The Simple Sermon
One of the key challenges in business presentations is to make complex ideas easy to understand; to create a link to the audience by presenting a simplified version of the message the presenter wants to convey. The reality is that most people just
One of the key challenges in business presentations is to make complex ideas easy to understand; to create a link to the audience by presenting a simplified version of the message the presenter wants to convey. The reality is that most people just don’t have the time, energy or head space to try and unravel the presenter’s sometimes abstract expertise and insights. Another reality is that most business presenters have much more to say than their audience wants or needs to know.
In my work with Roman Catholic clergy, I have learnt that they too struggle with the challenge of making complex ideas easy to understand; to engage with a congregation themselves struggling with head space. Do they also have more to say than their audience wants or needs to know? Well possibly, because, if we are honest, don’t we all?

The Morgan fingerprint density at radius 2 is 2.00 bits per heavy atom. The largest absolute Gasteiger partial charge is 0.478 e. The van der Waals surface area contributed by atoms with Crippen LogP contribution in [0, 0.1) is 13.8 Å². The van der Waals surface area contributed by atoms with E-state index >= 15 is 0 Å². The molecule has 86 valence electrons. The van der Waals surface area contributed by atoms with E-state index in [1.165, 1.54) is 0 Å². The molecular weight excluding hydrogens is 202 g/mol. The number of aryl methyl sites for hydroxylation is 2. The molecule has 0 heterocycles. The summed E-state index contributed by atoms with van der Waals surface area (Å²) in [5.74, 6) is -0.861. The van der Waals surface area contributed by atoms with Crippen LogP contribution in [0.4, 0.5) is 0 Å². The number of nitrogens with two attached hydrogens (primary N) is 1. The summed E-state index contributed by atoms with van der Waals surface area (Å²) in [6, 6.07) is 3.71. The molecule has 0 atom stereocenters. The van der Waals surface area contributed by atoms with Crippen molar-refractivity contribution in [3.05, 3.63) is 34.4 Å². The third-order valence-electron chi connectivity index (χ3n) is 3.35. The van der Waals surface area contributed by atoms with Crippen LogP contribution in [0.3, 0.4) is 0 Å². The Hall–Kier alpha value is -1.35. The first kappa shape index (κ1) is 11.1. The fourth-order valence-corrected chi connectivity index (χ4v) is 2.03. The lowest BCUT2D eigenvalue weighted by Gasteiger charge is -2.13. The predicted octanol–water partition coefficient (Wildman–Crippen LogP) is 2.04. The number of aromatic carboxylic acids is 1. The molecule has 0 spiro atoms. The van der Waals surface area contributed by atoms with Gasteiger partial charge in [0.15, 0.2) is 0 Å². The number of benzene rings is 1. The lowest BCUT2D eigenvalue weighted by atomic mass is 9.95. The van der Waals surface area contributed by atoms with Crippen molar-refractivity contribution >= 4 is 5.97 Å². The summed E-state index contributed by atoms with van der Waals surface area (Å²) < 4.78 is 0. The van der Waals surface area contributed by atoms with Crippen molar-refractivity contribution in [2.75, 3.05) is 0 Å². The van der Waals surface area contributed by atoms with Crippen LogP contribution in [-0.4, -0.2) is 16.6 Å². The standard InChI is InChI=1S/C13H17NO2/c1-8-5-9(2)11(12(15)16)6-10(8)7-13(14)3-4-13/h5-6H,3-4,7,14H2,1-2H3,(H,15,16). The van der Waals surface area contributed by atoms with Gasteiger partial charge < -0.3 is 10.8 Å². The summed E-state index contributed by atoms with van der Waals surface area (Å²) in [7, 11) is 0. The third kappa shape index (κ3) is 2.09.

One approach to dealing with these challenges is to utilise techniques focused on making the sermon ‘simple’; easy to understand and easy to engage with. So, what is a simple sermon? To my mind there are three characteristics:
SIMPLE SERMONS ARE SLIM
SLIM (Say Less, Impact More)
It would be easy to say make your sermons simpler by making them shorter, by saying fewer words. That’s not what this is about. It is about saying less of that which does not directly relate to the aim of the sermon. It is about ensuring that every sentence, story, quote, or analogy is earning its place by directly advancing the progress of the sermon towards meeting that aim. It’s all about making sure that your key message — the ‘pearl of great price’ — is not buried in an ocean of content.
Aims, messages and destinations
Of course, this requires an aim that is clearly articulated (you will see plenty of examples of aims like this in the sermons in the following pages).
In the simplest of sermons there will also be one key message (and just one); the idea, feeling or insight that the preacher wants the listener to fully understand, carry away and remember. To use the well-worn analogy of a journey, the aim of the sermon is the destination, where you want to take your listeners. The one clear message is the reason for that journey.